Dick Hamilton's Cadet Days/Chapter 15

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When the exercises for the day were over, Dick sought out Captain Handlee, and inquired how he liked the wall-scaling.

"Fine! Fine!" exclaimed the veteran. "We never had such practice when I was in the army, but we did pretty near the same in real life. I remember one occasion at Chancellorsville—"

"Now Captain Handlee," interrupted Major Webster. who had constituted himself host to the veteran, "you keep all such stories for me. If you get telling them to the cadets, first thing I know I'll have to be providing big brick walls for them to scale."

He led the veteran away, the aged captain bidding good-bye to Dick.

"I hope you'll be successful on your trip," said the young millionaire.

"I hope so, too, Dick, for I miss my son more and more as I grow older."

In spite of the good record he made in the drills, at artillery practice and in his class, Dick found as the weeks went by, that he was making no progress in becoming popular with the main body of students at Kentfield. He had a few chums among the freshmen, and of course was on speaking terms with all the others, but aside from Paul Drew, his roommate, he had no close friends. This state of affairs made him feel sad, for at home he had been the most popular lad in town.

"I'm not succeeding as I thought I would," he said to himself, one day. "I guess I'll have to put my plan into operation. But perhaps I'd better wait a while yet. I'll give this way a fair show."

As fall advanced there began to be talk about forming the football eleven. A number of new players were needed, because some of the best had graduated the previous year.

"I hope I can make the team," said Dick to Paul one evening during their study period. "I used to be considered a good player at home."

"I don't see why you can't get on. Fortunately Dutton has nothing to say about who shall play, though he's considered one of the team's supporters and backers."

"Still he may influence Captain Rutledge. I hear they are going to pick candidates this week."

"Yes, I heard Harry Hale, the coach, talking about it. I hope you make the eleven, Dick."

It was the following day, when Dick was out in the field, with some other cadets of his class, getting instruction in survey work, that he overheard something which made him feel more than ever like giving up the fight against his handicap. He was standing near a thick hedge, holding the scale rod, while another cadet was reading it through the instrument, when he heard voices behind the shrubbery.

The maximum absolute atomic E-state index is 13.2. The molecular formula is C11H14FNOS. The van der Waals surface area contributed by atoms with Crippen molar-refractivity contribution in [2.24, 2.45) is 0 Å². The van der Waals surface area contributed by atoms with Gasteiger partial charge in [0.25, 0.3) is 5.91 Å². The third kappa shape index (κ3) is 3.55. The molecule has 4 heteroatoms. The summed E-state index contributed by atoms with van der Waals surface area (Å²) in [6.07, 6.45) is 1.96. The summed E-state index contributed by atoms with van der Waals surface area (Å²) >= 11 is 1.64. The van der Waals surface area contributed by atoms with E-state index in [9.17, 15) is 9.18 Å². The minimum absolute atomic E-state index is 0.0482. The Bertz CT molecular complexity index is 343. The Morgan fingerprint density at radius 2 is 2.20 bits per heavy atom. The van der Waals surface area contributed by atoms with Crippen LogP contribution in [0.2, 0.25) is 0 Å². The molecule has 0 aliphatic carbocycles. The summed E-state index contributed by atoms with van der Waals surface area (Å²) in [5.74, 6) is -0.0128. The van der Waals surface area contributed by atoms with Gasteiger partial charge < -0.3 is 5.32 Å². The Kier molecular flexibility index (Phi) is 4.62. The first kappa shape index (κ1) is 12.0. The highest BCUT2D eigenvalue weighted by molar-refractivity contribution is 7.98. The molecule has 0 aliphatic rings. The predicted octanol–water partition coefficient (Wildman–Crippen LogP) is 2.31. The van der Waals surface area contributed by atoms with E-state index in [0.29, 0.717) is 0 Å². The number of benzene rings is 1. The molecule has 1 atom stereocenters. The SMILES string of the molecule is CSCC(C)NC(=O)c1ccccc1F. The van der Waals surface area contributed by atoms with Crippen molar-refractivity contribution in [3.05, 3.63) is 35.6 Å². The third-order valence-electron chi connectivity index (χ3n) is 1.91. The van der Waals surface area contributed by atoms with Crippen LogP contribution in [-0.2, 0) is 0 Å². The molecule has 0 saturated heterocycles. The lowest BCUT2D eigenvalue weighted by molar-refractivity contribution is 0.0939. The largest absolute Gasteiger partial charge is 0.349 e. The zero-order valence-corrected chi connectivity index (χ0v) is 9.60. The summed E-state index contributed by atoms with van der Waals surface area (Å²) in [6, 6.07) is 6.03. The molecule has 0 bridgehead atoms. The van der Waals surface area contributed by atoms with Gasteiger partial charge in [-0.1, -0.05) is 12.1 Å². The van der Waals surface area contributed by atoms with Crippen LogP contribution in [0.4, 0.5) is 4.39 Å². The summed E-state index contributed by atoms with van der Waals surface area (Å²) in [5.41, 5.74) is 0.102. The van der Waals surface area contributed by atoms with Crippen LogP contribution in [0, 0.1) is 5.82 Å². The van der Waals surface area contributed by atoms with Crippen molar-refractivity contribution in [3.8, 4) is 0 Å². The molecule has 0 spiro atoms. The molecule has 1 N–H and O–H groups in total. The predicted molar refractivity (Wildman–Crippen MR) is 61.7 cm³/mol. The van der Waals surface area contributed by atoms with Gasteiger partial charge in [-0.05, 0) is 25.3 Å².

"Looks to me like Hamilton would make a good player," he caught, and he knew that Coach Hale was speaking.

"You're right," said Captain Rutledge. "He's got the right build, and I hear he played at home."

"Aw, you don't want him on the team," expostulated a voice which Dick knew at once belonged to Captain Dutton.

"Why not?" asked the coach, in some surprise.

"Well, none of the other fellows like him. You wouldn't get good team work if he played."

"Are you sure?" asked Captain Rutledge.

"Sure. He's not popular."

"What's the matter with him?"

"Well, he's got too much money, and he's always trying to make it known. He gives himself as many airs as if he came of an old family."

This was an unjust accusation, but the coach and captain did not know it, as they were upperclass cadets, and did not mingle much with the freshmen.

"Well, we won't want to get an unpopular fellow on the eleven," said the coach, dubiously.

"No, indeed," agreed the captain. "Still, we need good players. Suppose we give him a trial?"

"You'll be sorry if you do," Dutton assured them.

Dick longed to drop the rod, leap over the hedge and give a well-deserved threshing to Button, but he knew he would lose more than he would gain. He was brought quickly out of his fit of righteous anger by the sharp command of the officer in charge of the surveying party.

"Plumb east there! Hamilton!" was the cry, and Dick saw that he had allowed the rod to slant too much. He straightened it, and, glancing at the hedge saw the three cadets who had been talking, moving away. But, before they got out of earshot Dick heard Dutton say: